Missions of San Antonio ©2012 All Rights Reserved
Mission San Francisco de la Espada was moved to the San Antonio River Valley from East Texas in 1731 along with Mission San Juan and Mission Concepción. Originally founded as Mission San Francisco de los Tejas near Augusta, Texas, like the other East Texas missions it was founded to convert the local indigenous tribes to Christianity and to protect the Spanish frontier from French incursions. Today it represents the most complete mission complex of all of the San Antonio Missions. The Espada Acequia has run continuously since at least 1745 when Fray Ortiz described the Espada Acequia and successful farm fields. The Espada Dam is located 2.1 miles (3.4 km) north of the mission and diverts water from the San Antonio River into the gravity driven acequia which flows parallel to the river until it crosses over Six Mile (Piedras) Creek on the Espada Aqueduct. The Aqueduct, a Civil Engineering Landmark, lifts the acequia over the much stronger creek utilizing natural rock in the creek to help create a bulwark that directs water into both of the aqueducts arches to prevent the stronger creek from destroying the aqueduct itself. The acequia passes through the Espada farmlands that retain the pattern of their original laterals and returns to the San Antonio River south of the mission compound itself.
In addition to the acequia and farmlands, 25 miles south of the mission compound lies one hundred acres of the original Espada ranchlands including the ruins of the stone compound for the mission ranch, Rancho de las Cabras. This ranch was unique because due to its distance from Mission Espada, a stone compound was constructed to house the vaqueros and their families as well as perhaps serve as a community gathering place for those private ranches along the San Antonio River that became increasingly prevalent in the late 18th century.
Ortiz states that by 1745 Mission Espada had 52 families and 214 individuals from diverse nations or clans. There was a two story convento with missionary quarters on the second floor and workrooms on the first floor. The sacristy of the main church was completed in 1745 and served as the church for many years as the larger structure was incomplete. By the 1760s, the walled compound with indigenous quarters were complete.
The compound was expanded in the 1770s, and includes an expansion of the walled compound to the north and east, the construction of granary along the south wall, while an earlier granary was converted to a church. The current church was originally a sacristy for a larger church that was never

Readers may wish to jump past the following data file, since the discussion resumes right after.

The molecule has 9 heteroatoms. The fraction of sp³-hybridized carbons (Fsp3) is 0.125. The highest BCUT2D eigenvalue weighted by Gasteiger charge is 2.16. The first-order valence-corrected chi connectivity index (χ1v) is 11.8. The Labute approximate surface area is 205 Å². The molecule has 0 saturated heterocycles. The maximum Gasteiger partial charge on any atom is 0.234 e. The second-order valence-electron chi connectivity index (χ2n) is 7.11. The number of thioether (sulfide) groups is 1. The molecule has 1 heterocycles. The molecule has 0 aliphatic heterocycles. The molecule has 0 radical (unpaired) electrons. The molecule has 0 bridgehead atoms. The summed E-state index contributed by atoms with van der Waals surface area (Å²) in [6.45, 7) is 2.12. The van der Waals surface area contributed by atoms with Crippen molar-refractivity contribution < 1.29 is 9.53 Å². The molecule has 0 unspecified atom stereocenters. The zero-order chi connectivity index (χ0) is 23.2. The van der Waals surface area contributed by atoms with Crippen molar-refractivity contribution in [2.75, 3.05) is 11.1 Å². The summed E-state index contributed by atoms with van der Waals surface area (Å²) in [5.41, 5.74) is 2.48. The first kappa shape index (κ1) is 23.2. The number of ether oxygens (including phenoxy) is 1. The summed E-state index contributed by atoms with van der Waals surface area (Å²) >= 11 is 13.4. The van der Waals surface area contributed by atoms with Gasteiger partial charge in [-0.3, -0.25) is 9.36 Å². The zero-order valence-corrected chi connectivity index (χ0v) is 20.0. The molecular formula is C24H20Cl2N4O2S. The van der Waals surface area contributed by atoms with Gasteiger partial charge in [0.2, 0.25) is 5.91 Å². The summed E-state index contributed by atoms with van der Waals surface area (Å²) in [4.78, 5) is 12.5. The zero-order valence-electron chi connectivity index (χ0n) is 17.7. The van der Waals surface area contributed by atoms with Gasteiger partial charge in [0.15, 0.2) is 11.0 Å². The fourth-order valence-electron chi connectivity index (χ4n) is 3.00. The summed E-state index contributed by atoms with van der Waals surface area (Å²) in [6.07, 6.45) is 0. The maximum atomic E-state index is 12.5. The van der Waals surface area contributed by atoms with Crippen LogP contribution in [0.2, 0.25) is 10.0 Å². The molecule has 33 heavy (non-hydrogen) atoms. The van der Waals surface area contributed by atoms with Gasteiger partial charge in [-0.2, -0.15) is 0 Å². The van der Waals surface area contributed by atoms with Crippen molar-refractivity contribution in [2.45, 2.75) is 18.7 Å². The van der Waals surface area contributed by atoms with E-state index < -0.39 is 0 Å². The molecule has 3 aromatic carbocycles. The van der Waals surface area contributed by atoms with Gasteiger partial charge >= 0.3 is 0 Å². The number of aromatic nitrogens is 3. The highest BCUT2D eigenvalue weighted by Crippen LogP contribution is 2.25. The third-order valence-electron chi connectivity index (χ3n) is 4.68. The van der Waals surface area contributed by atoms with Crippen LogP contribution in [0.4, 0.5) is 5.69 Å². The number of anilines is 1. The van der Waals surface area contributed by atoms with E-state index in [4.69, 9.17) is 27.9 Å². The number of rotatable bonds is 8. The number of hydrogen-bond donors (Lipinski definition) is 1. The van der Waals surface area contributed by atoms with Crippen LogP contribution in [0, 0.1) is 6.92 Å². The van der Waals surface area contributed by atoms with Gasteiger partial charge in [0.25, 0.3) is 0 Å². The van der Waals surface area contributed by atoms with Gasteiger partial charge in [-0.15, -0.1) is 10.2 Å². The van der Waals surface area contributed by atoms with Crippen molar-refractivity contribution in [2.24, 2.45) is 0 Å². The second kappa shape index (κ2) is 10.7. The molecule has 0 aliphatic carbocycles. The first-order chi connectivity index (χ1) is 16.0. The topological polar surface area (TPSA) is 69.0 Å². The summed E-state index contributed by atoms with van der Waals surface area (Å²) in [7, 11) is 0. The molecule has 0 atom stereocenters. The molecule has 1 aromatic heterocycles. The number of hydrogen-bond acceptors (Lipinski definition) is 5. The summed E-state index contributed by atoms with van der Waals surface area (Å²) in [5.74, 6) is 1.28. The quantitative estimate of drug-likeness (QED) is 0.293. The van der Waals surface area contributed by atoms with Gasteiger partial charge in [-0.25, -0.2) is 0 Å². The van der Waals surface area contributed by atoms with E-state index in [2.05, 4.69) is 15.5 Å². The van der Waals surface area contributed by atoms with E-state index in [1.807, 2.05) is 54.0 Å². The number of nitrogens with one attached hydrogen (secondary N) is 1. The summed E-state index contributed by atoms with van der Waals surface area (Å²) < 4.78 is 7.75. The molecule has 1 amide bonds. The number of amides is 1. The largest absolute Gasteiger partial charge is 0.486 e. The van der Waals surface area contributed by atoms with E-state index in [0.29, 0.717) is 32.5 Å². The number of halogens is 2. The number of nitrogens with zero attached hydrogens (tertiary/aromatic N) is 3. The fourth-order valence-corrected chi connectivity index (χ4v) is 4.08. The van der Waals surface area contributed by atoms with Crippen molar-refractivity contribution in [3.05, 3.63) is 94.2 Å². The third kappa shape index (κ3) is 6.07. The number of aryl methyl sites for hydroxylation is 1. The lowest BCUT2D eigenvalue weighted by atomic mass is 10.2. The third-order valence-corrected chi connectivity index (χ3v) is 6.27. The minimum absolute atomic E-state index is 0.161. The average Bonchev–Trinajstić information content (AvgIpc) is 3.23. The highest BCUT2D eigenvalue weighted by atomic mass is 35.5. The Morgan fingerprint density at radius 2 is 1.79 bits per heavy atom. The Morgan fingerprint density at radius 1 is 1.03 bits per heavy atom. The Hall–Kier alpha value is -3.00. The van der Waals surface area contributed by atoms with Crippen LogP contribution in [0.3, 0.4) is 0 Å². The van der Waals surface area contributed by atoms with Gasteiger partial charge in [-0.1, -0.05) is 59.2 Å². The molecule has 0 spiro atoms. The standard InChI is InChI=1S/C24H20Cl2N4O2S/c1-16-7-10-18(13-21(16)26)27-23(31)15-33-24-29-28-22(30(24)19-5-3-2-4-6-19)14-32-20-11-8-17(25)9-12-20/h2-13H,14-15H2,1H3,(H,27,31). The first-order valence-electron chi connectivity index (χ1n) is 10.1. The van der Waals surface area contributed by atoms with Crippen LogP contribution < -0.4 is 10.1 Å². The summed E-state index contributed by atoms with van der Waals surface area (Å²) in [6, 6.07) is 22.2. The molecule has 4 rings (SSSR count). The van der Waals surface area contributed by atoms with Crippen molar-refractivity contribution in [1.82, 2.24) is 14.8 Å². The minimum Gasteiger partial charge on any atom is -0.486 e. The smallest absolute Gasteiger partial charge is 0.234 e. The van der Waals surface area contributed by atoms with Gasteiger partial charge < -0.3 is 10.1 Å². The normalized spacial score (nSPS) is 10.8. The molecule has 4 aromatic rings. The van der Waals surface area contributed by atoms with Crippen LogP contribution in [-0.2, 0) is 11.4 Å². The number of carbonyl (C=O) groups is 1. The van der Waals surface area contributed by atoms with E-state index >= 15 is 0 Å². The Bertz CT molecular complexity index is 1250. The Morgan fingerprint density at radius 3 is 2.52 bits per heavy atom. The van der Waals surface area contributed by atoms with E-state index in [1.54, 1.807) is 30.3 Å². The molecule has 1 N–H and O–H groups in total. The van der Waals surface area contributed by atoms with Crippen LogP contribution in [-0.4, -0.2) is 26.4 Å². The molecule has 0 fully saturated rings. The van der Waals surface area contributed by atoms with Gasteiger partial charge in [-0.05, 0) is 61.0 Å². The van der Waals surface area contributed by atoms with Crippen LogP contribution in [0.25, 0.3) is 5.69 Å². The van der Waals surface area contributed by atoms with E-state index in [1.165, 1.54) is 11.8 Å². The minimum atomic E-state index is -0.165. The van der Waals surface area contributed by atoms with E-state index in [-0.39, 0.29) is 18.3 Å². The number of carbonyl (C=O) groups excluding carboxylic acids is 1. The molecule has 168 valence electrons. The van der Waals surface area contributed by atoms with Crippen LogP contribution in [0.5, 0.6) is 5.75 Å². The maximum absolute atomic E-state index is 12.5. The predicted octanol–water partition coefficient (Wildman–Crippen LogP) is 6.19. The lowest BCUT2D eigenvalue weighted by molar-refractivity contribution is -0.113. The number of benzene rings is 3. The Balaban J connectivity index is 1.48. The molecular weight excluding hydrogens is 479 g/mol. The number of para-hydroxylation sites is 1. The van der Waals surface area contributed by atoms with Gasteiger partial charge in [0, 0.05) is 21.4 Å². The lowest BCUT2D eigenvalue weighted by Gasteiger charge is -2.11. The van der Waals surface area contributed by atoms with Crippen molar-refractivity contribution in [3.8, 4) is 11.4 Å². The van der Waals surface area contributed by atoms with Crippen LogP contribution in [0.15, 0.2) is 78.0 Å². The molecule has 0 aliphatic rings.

constructed. This sacristy was modified by Antonio Salazar and an espadaña similar to one added at Mission San Juan, was added at the same time period (ca. 1790) thus converting the structure into the church we see today. There is a similar expansion of the compound at Rancho de las Cabras to include four rooms and a chapel, perhaps in recognition of the ranchos prominence in the growing secular ranching community of the San Antonio River valley.
This late 18th century expansion appears to reflect the increased role of the mission as both a place to teach skills to indigenous people to become Spanish citizens but also increasingly the role of community center for the people both indigenous and other Spanish citizens of various identities to come together for the common goals of agriculture and crafts skills necessary to maintain a frontier settlement.
Preservation of Mission Espada’s heritage began in the later 19th century when diocesan priest Father Francis Bouchu repaired much of the existing church adding the church’s transepts thus converting the once temporary chapel/sacristy into its current cruciform layout. The bastion structure in the southeast side of the compound was modified during this period of time and became a school house for both the Espada and San Juan communities in the later 19th through the mid 20th centuries.
Today Mission San Francisco de la Espada remains a very active parish. The convento was rehabilitated by the archdiocese in modern times and now serves as workshops and temporary quarters for the Franciscan priests and brothers who returned in the 1930s to still serve their local community as they originally had when the mission was founded.
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